[ show plain text ]
1. Marx's concept of socially necessary labour-time is poorly defined in
Das Kapital and somewhat ambiguous, due to Marx's evolutionary, dialectical
method of presentation.
2. "Socially necessary" refers, as is clarified in Capital Vol. 3, p. 774
(Penguin) at once to production cost and to effective demand.
3. Specifically, as Prof. Shaikh has commented, there is (type 1)
labourtime necessary for the production of a given amount of a commodity -
this quantity defines the aggregate value of the commodity product, arising
from the nature of a commodity as a bearer of exchange-value; (type 2) the
quantity of labour time socially necessary to produce the appropriate
amount of the product, i.e. the amount of a product which at the production
price fulfills the effective demand for it - this quantity defines the
correspondence between the total quantity of the commodity product as
use-values and the effective demand for those use-values.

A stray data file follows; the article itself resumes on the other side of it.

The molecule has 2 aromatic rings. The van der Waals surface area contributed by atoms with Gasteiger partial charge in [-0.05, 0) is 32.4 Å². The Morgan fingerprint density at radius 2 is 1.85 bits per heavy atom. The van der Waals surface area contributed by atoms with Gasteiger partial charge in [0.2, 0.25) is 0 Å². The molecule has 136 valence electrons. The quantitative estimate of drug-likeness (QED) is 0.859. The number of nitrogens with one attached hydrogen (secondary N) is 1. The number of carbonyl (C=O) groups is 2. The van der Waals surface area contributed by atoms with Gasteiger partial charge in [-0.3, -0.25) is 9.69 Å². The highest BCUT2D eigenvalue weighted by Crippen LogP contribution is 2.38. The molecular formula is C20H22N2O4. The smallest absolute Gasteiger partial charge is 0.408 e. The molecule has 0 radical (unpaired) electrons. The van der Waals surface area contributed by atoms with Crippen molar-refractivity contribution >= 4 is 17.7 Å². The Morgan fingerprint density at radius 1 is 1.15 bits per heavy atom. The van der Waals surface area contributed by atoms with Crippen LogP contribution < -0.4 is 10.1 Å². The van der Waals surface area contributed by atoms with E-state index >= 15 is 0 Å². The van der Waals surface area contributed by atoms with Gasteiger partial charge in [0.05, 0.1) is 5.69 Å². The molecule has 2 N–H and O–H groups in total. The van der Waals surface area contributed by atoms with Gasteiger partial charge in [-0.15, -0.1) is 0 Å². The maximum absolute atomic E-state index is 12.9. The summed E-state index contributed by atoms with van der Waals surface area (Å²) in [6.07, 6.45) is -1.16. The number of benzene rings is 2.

Thus, type 1 determines the unit value of commodities, hence their
production price, and type 2 determines the discrepancy between actual
supply and effective demand, hence the discrepancy between marklet price
and production price.
4. However, my question is, does this exhaust the meaning of "socially
necessary labour" ? I am wondering whether in Marx's dialectical critique
of political economy, there is not also a "moral-historical component" of
socially necessary labour. This could be defined as (1) the discrepancy
between the labour-time technically required to produce a product, and the
actual labour-time expended producing it, and (2) the discrepancy between
demonstrable social need for a product and existing monetarily effective
demand for this product.
Does anyone have views on this ?
This archive was generated by hypermail 2b29 : Mon Jan 31 2000 - 07:00:06 EST